This week, Connecticut officials were notified by the federal government that the stateâ€™s online voter registration system was one of more than 20 targeted during last yearâ€™s presidential campaign in hacking efforts by Russia. But, the secretary of the stateâ€™s office tells us, it was not breached.
The fact that the stateâ€™s detection system worked is certainly good news. But the mere attempt is worrisome, as are earlier reports that Russia was behind the flood of â€śfake newsâ€ť on social media during the 2016 election campaigns. The Washington Post said Russiaâ€™s increasingly sophisticated propaganda machinery - including thousands of botnets, teams of paid human â€śtrolls,â€ť and networks of websites and social-media accounts -amplified right-wing sites across the Internet. Moreover, Facebook plans to turn over to Congress copies of more than 3,000 politically themed advertisements bought through Russian accounts during the 2016 presidential campaign.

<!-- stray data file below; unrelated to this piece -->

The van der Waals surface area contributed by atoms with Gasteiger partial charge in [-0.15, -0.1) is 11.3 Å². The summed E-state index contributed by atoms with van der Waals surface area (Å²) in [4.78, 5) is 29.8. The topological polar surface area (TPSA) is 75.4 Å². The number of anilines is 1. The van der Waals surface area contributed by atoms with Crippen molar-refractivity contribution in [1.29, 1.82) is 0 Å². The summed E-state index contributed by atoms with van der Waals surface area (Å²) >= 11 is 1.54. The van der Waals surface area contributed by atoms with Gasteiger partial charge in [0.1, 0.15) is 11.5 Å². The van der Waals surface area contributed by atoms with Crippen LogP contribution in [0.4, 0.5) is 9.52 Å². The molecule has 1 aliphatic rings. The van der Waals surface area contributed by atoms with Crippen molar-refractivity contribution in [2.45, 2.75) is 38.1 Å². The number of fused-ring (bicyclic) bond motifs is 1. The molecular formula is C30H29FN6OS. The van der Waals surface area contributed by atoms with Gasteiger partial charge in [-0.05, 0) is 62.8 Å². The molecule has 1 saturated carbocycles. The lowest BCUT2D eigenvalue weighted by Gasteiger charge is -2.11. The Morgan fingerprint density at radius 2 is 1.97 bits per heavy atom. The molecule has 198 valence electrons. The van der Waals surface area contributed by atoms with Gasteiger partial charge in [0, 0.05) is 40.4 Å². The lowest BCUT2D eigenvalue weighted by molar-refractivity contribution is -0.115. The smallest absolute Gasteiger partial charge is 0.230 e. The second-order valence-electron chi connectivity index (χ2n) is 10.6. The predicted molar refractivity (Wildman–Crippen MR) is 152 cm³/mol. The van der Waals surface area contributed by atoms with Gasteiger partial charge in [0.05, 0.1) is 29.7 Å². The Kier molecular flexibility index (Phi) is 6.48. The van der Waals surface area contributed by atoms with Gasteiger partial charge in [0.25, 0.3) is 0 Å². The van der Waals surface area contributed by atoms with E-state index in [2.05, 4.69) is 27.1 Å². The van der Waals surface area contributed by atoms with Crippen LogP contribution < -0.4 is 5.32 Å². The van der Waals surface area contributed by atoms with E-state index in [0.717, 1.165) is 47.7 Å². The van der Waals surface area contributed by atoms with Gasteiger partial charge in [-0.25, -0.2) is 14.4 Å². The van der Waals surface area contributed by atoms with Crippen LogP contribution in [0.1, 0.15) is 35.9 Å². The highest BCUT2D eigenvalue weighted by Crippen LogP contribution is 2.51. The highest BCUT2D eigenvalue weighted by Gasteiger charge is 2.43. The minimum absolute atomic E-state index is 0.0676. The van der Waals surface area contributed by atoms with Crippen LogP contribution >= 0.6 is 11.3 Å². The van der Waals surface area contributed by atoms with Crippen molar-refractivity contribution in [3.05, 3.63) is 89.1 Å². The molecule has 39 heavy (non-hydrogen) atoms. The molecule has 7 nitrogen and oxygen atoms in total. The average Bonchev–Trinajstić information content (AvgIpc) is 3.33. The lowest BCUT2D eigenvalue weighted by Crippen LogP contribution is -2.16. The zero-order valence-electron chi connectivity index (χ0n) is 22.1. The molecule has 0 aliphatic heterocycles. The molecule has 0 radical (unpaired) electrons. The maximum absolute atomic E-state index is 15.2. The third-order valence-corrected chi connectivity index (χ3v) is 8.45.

A lot of people are shrugging off this news, saying itâ€™s all politics, but we think a distinction needs to be made here.
These discoveries are not about the outcome of the 2016 presidential election or whether we are fans of Donald Trumpâ€™s unique brand of politics. In fact, experts say, the true aim of Russian interference is nothing less than to shatter our faith in the democratic - small D - system, not to further the political fortunes of any one person.
Put another way, this is about our ability to trust what we read and to believe that our elections are fair.
Whether Russian interference succeeds is ultimately up to us. We must demand the truth and expect our leaders to do the same. We must protect our voting rights - and, most important - we must exercise them.